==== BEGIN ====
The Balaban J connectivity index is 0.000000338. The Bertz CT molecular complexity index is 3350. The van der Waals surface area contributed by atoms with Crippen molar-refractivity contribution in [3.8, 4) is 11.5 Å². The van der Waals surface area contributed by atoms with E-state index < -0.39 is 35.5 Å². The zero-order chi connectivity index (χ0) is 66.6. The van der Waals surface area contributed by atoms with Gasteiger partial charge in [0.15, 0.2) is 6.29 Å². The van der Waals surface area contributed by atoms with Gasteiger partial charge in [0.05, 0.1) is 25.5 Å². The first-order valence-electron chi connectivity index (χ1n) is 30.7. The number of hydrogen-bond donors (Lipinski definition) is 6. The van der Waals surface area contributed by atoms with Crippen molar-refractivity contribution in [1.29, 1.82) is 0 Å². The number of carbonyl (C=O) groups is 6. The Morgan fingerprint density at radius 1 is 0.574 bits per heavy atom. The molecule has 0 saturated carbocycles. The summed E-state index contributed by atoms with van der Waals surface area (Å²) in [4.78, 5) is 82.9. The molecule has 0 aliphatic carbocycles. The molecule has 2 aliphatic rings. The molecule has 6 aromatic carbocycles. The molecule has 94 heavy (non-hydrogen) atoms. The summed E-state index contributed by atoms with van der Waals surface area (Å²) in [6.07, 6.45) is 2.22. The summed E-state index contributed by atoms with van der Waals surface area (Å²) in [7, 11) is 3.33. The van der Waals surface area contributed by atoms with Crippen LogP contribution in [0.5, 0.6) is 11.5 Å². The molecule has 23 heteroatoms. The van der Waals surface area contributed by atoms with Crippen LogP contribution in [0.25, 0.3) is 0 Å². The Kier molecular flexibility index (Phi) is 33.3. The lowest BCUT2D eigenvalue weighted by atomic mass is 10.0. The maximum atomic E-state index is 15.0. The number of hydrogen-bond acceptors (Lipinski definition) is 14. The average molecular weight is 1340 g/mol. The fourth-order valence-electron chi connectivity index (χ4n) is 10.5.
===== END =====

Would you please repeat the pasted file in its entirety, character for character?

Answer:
The Balaban J connectivity index is 0.000000338. The Bertz CT molecular complexity index is 3350. The van der Waals surface area contributed by atoms with Crippen molar-refractivity contribution in [3.8, 4) is 11.5 Å². The van der Waals surface area contributed by atoms with E-state index < -0.39 is 35.5 Å². The zero-order chi connectivity index (χ0) is 66.6. The van der Waals surface area contributed by atoms with Gasteiger partial charge in [0.15, 0.2) is 6.29 Å². The van der Waals surface area contributed by atoms with Gasteiger partial charge in [0.05, 0.1) is 25.5 Å². The first-order valence-electron chi connectivity index (χ1n) is 30.7. The number of hydrogen-bond donors (Lipinski definition) is 6. The van der Waals surface area contributed by atoms with Crippen molar-refractivity contribution in [1.29, 1.82) is 0 Å². The number of carbonyl (C=O) groups is 6. The Morgan fingerprint density at radius 1 is 0.574 bits per heavy atom. The molecule has 0 saturated carbocycles. The summed E-state index contributed by atoms with van der Waals surface area (Å²) in [4.78, 5) is 82.9. The molecule has 0 aliphatic carbocycles. The molecule has 2 aliphatic rings. The molecule has 6 aromatic carbocycles. The molecule has 94 heavy (non-hydrogen) atoms. The summed E-state index contributed by atoms with van der Waals surface area (Å²) in [6.07, 6.45) is 2.22. The summed E-state index contributed by atoms with van der Waals surface area (Å²) in [7, 11) is 3.33. The van der Waals surface area contributed by atoms with Crippen LogP contribution in [0.5, 0.6) is 11.5 Å². The molecule has 23 heteroatoms. The van der Waals surface area contributed by atoms with Crippen LogP contribution in [0.25, 0.3) is 0 Å². The Kier molecular flexibility index (Phi) is 33.3. The lowest BCUT2D eigenvalue weighted by atomic mass is 10.0. The maximum atomic E-state index is 15.0. The number of hydrogen-bond acceptors (Lipinski definition) is 14. The average molecular weight is 1340 g/mol. The fourth-order valence-electron chi connectivity index (χ4n) is 10.5.